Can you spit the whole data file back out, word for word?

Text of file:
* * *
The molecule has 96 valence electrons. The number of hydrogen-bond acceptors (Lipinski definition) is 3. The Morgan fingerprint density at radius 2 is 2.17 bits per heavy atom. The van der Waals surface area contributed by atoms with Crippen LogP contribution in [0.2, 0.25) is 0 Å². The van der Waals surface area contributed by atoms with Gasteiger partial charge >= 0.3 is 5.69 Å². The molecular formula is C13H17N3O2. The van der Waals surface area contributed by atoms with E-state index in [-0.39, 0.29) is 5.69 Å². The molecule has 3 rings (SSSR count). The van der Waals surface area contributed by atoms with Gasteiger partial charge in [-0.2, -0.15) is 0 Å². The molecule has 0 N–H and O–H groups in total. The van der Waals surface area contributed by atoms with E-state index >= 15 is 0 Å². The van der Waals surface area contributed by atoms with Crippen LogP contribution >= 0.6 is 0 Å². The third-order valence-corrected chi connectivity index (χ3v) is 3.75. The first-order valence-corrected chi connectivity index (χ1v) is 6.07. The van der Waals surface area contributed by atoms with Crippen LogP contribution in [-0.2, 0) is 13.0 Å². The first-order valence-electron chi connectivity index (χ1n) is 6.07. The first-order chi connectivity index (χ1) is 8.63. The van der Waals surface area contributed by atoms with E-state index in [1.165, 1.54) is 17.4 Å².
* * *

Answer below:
The molecule has 96 valence electrons. The number of hydrogen-bond acceptors (Lipinski definition) is 3. The Morgan fingerprint density at radius 2 is 2.17 bits per heavy atom. The van der Waals surface area contributed by atoms with Crippen LogP contribution in [0.2, 0.25) is 0 Å². The van der Waals surface area contributed by atoms with Gasteiger partial charge >= 0.3 is 5.69 Å². The molecular formula is C13H17N3O2. The van der Waals surface area contributed by atoms with E-state index in [-0.39, 0.29) is 5.69 Å². The molecule has 3 rings (SSSR count). The van der Waals surface area contributed by atoms with Gasteiger partial charge in [-0.2, -0.15) is 0 Å². The molecule has 0 N–H and O–H groups in total. The van der Waals surface area contributed by atoms with E-state index >= 15 is 0 Å². The van der Waals surface area contributed by atoms with Crippen LogP contribution >= 0.6 is 0 Å². The third-order valence-corrected chi connectivity index (χ3v) is 3.75. The first-order valence-corrected chi connectivity index (χ1v) is 6.07. The van der Waals surface area contributed by atoms with Crippen LogP contribution in [-0.2, 0) is 13.0 Å². The first-order valence-electron chi connectivity index (χ1n) is 6.07. The first-order chi connectivity index (χ1) is 8.63. The van der Waals surface area contributed by atoms with E-state index in [1.165, 1.54) is 17.4 Å².